San Francisco Supervisors vote "yes" on police robots' use of deadly force

Last night, the San Francisco Board of Supervisors voted yes on a policy approving police use of robots that can use lethal force. The policy was passed 8 to 3. Authorizing a robot to kill can only come from one of two San Francisco Police Department top officials. From the SF Chronicle:

"There could be an extraordinary circumstance where, in a virtually unimaginable emergency, they might want to deploy lethal force to render, in some horrific situation, somebody from being able to cause further harm," Supervisor Aaron Peskin said to his colleagues, describing the police's justification for wanting to kill someone with a robot[…]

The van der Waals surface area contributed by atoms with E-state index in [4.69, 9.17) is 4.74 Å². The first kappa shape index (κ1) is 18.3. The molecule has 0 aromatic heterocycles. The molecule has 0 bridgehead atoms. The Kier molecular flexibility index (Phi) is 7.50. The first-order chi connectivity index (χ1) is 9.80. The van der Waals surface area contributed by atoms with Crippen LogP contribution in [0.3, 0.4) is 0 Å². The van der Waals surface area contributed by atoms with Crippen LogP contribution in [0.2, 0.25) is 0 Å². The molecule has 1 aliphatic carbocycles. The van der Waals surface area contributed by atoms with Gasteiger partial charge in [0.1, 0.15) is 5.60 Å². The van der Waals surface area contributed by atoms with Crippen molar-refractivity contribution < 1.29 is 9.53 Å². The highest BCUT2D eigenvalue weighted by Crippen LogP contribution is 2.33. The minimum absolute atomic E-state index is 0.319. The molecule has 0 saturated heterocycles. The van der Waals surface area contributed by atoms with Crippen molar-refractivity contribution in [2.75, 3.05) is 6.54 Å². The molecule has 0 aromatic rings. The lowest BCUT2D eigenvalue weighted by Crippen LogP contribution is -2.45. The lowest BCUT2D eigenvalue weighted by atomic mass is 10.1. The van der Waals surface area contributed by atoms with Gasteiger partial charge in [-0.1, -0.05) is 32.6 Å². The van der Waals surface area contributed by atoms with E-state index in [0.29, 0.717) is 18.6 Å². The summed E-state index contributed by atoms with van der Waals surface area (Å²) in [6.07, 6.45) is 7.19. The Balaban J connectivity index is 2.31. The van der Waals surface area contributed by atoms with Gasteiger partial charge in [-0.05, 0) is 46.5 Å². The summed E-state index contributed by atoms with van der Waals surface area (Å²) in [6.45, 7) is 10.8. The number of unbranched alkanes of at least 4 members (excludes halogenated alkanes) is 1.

While the department said it has no plans to outfit robots with a gun, the robots in its arsenal could be equipped with explosive charges to breach structures containing violent suspects or used to contact or incapacitate violent suspects "who pose a risk of loss of life to law enforcement," Rueca said[…]

But several supervisors remained deeply skeptical that police need the extraordinary ability to kill someone with a robot. Supervisors Dean Preston, Hillary Ronen and Shamann Walton voted against the policy.

"This is a local police force here to protect us. This is not the U.S. military that we are arming," Preston said at the board meeting. "There is serious potential for misuse and abuse of this military-grade technology, and zero showing of necessity."